Console gamers like to think they’re committed to their favorite games, especially those that absorb us in a massive world and tell epic stories. It’s also not a stretch to say that they’re willing to stick with a hard game that tests their patience and skills. But that’s not how many people see mobile games. They’re good for a quick play session on the bus or at lunch, not countless hours of investment … right?
Maybe not. Evidence suggests that mobile players may be putting in more hours than we realize.
Trent Oster, the director of business development at Beamdog, perceives a crucial difference between the two platforms. He told GamesBeat that he expects play session durations for the PC/Mac version of Baldur’s Gate: The Enhanced Edition (out Nov. 28) to exceed that of its tablet counterpart, but he does predict more total play sessions on tablets.
“It will be interesting to see what the reality is,” he said. “Personally, I find I’ll do longer — three-hour or more sessions — on my PC, but I’ll usually only do 30-45 minute sessions on the tablets. However, I did play three hours with the iPad Mini the other day. The lightness of the little unit made for a pretty relaxing play session.”
How comfortable we are with technology makes a big difference in what we play and for how long. Jesse Divnich, the vice president of insights and analysis at video game research and consulting company EEDAR, told us that console game completion rates haven’t changed over the years: only 10 percent to 20 percent of consumers complete any one game.
“At least within the HD market, when a consumer spends $60, you can at least count on them dedicating at least five hours before complete disengagement,” Divnich said. “In the mobile/tablet space, the time for a game to get its ‘hooks’ in is rapidly condensed. The window of opportunity to get a user addicted to your title is measured in minutes, not hours or days, and it remains a constant problem for independent developers.”
But mobile gamers now dominate over hardcore gamers, growing from 9 percent to 22 percent of the gaming community since last year, according to the NPD Group in September.
Mobile gaming may have boomed in popularity over the last year, but who’s more dedicated to their games: console or mobile players?
Mobile analytics firm Flurry compared console gamers’ investment to that of “midcore” and “hardcore” mobile gamers — the most similar groups across platforms in terms of gaming habits — who played their games for longer than a week (a bar of about 20 sessions). Peter Farago, Flurry’s VP of marketing, and Patrick Minotti, the general manager of games publishing, told GamesBeat in a phone interview that the results surprised even them.
Minotti said that a popular mobile game generates 20-plus minutes of average playtime per day. A more immersive one might tally 45-plus minutes of average playtime per day.
EEDAR’s statistics seem to agree: Divnich added that the average mobile/tablet consumer plays a new game only once every day, for about 23 minutes, and total disengagement tends to happen in two days. The average mobile game sees 46 minutes of playtime before it’s dropped entirely.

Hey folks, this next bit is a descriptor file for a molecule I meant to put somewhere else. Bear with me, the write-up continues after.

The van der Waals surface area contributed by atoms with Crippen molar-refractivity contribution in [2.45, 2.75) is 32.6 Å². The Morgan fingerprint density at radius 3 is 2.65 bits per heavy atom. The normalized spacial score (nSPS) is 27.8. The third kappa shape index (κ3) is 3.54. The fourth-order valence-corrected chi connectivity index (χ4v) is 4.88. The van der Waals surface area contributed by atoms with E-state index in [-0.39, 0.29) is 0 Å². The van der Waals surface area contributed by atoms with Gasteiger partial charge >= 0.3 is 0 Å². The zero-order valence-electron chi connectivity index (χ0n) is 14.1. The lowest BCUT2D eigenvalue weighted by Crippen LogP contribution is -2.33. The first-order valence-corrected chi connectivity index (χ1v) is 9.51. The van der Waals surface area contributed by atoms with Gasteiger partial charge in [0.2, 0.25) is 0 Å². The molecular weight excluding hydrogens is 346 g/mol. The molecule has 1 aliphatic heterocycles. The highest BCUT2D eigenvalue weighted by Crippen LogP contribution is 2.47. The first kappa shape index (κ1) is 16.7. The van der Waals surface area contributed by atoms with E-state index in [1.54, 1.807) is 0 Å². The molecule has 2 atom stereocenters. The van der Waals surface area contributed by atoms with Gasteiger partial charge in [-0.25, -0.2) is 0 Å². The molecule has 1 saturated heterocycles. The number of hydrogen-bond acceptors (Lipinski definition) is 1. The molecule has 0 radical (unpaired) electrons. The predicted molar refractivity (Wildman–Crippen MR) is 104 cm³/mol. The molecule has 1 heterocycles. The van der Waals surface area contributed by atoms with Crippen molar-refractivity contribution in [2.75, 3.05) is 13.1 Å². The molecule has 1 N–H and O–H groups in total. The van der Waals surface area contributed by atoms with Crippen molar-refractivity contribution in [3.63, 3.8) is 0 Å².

“The opportunity cost to try another game is incredibly cheap and in most cases free, so it is very common to see consumers blow through several games before resting upon one they plan to dedicate significant time to,” said Divnich.
But Flurry reported that with midcore and hardcore games, 40 percent and 10 percent of players, respectively, spend upward of two to three hours a day with a game.
An example of a midcore game might be CSR Racing, which looks hardcore but is simpler and more casual in its gameplay, explained Minotti. A hardcore game might be Rage of Bahamut, a trading-card game.
“Out of the people who will download that game, only 10 percent to 15 percent are actually going to play that game more than a week,” he said. “And that’s because a hardcore game is typically going to ask more from its users from the beginning. … It’s going to require more attention.”
These “engaged” users can spend between 10 days to 180 days, if not more, playing their favorite titles — easily clocking in more than 100 hours or even 200 hours overall. Now consider how only a small fraction of console gamers are finishing games that require anywhere from 15 hours or 80 hours.
“I was surprised that there was a group of people who would spend more total time in a specific mobile game than they would in a console title,” said Farago.
Flurry concluded that because these are immersive games, people will play a little longer than the average in more sessions throughout the day — and they can do it anywhere. Compare that to a console game, where people might sit down in front of a television and play for only two consecutive hours.
Another reason has to do with the mechanics — it’s easier for players to come back to a game on mobile, increasing the frequency at which they play. But regular content updates are also important, and they’re cheaper and easier to produce for mobile than console games. They’re also a lot more accessible, and they encourage gamers to continue playing.
“I think the distinction that we’re making,” said Farago, “is that it doesn’t mean that a small-screen game that you play portably on your iOS device or Android device is any less immersive or entertaining than something you play with surround sound in your living room with a dedicated controller that has 14 buttons and a huge 52-inch flatscreen TV.”
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